Just instantiate MXROOM on your track, choose an applicable channel preset, or create a custom target value with the Target icon on the bottom left corner of the plug-in's interface and import a reference track.
MIXROOM's Target EQ Curve helps you dial in a professional sound without the mind-numbing trial and error. What's more, you can use the Add Smart Bands button to implement EQ bands that match the Target EQ Curve.
Anyone searching for an intelligent starting point for EQ-ing will appreciate MIXROOM.
#5 — Tweaking Tracks in Isolation
When you're EQ-ing a track in your mix, it's vital that you listen to it within the framework of your entire mix. Inexperienced mix engineers will often solo each track in their mix, then sculpt it with an EQ until it sounds perfect to them.
However, when they play their full mix back, the EQ'd track either disappears, overwhelms other tracks, or simply sounds wrong in context.
While there's nothing wrong with using an equalizer to add character or to "sweeten" a track, that's not the primary function of an EQ when you’re mixing.
Rather, equalization should be deployed as a way of carving out space for each track in the frequency spectrum so that each track fits together with the other tracks in a balanced, musical way.
At the end of the day, it doesn't matter how jaw dropping your track sounds in isolation if it sounds bad when the rest of your mix is playing. After all, your audience is going to be listening to your full mix, not your individual tracks!
#6 — Boosting Instead of Cutting
Equalizers are among the most powerful tools in a mixer's arsenal. Thus, you can do a lot of damage with an EQ!
It's intuitive to want to boost frequencies to make a track stand out. That said, ham-fisted EQ boosts are a surefire path to boomy and harsh mixes.
Fortunately, EQ bands work in both directions, allowing you to both boost and cut.
If your track fails to cut through your mix — even after a judicious EQ boost — It's likely due to frequency masking. Frequency masking is a phenomenon in which the frequencies on other tracks conceal the same frequencies on the track you're trying to emphasize.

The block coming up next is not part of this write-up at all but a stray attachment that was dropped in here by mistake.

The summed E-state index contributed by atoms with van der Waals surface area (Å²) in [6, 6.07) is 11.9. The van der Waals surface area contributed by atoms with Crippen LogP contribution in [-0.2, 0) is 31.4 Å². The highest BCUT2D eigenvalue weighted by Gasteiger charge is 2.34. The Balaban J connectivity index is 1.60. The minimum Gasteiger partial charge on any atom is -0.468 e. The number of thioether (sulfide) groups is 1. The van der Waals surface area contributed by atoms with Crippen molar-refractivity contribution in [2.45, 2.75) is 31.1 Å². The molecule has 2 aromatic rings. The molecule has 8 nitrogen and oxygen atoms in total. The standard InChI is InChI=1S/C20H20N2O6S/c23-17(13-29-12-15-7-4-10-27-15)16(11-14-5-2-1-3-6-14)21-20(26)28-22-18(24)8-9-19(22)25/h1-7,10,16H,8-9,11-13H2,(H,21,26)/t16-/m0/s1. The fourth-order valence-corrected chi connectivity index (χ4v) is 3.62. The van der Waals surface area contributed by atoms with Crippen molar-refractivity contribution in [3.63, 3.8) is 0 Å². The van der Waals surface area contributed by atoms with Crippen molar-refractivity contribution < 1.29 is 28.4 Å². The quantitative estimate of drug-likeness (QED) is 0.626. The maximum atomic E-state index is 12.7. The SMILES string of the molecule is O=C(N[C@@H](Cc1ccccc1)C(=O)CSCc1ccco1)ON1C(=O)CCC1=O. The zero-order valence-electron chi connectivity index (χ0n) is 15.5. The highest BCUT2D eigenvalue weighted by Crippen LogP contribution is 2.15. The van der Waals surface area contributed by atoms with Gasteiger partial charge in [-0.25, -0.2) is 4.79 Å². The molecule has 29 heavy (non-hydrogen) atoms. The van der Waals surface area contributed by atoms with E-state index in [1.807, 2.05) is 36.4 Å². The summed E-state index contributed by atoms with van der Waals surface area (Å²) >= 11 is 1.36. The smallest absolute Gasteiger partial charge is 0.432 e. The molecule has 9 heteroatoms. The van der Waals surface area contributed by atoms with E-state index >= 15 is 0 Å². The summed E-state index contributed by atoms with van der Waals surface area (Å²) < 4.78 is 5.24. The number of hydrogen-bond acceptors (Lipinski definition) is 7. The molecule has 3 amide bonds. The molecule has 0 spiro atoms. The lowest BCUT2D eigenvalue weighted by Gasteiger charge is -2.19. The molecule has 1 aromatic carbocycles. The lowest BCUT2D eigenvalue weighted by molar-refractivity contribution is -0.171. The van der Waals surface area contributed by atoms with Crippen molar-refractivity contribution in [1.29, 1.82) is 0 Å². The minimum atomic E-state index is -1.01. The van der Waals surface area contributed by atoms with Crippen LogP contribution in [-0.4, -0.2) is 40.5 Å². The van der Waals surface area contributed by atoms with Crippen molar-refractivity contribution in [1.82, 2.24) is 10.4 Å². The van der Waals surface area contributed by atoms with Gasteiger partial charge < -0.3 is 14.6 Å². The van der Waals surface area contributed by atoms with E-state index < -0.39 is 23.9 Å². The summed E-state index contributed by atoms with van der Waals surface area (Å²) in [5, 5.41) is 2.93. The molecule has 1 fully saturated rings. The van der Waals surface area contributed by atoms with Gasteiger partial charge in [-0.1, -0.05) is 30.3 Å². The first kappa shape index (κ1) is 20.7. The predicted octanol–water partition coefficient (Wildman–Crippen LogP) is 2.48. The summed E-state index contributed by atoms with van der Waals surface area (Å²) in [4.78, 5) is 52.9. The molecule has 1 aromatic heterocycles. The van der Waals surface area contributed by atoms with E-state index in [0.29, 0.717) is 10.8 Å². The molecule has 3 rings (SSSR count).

Muddy low and low-midrange frequencies are common offenders. You'll be stunned by the amount of low-frequency bandwidth you can free up by cutting sub-100Hz frequencies on everything except your bass-heavy tracks, such as kick and bass.
As for low-midrange frequencies, place an EQ on any dull- or muddy-sounding track, create a large 250Hz–500Hz boost, then sweep it around until you find the most offensive frequency. Then turn the boost into a smaller cut. Start with -2dB and slowly increase the cut until it sounds natural.
And remember, a little EQ goes a long way.
Unless you're aiming for a blatant "effected" sound, avoid being heavy-handed with your equalizer's gain controls.
A slight 5–10kHz bump may be all you need to add sparkle to your acoustic guitar, piano, or synth track. You can also apply a tiny boost in the 500–600Hz region to add body or cut a bit around 250Hz to lend more clarity to your track.
#7 — Using the Wrong Tool
If high-frequency EQ boosts render your dull-sounding track harsh and hissy, perhaps an equalizer isn't the right tool for the job. Rather, an exciter might be a better choice.
An exciter is the recording engineer's go-to processor for adding sparkle and brightness to a sound without resorting to ineffective EQ boosting.
Some exciters compress and dynamically alter a track's high-frequency content, filter it, then mix it back with the original signal. Others use harmonic synthesis to generate high frequencies that are missing from the original source. Some exciters employ subtle harmonic distortion to add presence to a track.
Regardless of which exciter you choose, use it subtly, tastefully, and in context with the rest of your mix. Many engineers have learned the hard way that no matter how ear-grabbing an exciter sounds when you max it out, it can get fatiguing after a while.
Regardless, when it's used properly, an exciter will make a track sound more present and exciting without the hiss, harshness, and phase incoherence of a heavy-handed EQ boost.
For a highly effective modern take on the exciter, check out our ANIMATE plug-in. It's guaranteed to get your sound jumping out of your speakers — no EQ boosts required!
Bonus Tip: Use a Reference Track
When you listen to your own mix for hours upon hours, you're bound to lose your sonic perspective. That's why knowledgeable mix engineers use reference tracks.
So, what's a reference track? In a nutshell, it's a professionally mixed and mastered song that you use for a reality check, and it will ensure that your song sounds as great as — or better — than the next song on your listener's playlist.
If you use our REFERENCE plug-in, cueing up a suitable reference track is easier than stealing candy from a baby. Just import your preferred, preferably within the same genre you're working on.
After that, listen closely to the reference track and use it as a guide for how yours should sound. This will help you with levels and automation, plus it will aid you greatly in determining which frequencies you need to adjust with your EQ.
If you don't master the equalizer, you'll never master the mix — it's that fundamental to the process.
Our blog is an excellent reference for new (and even more seasoned) mix engineers. It's loaded with helpful tips and tricks we've gained from our hard-earned industry experience.
So, keep following our posts, and learn how to do things the right way — no hit-and-miss experimentation necessary!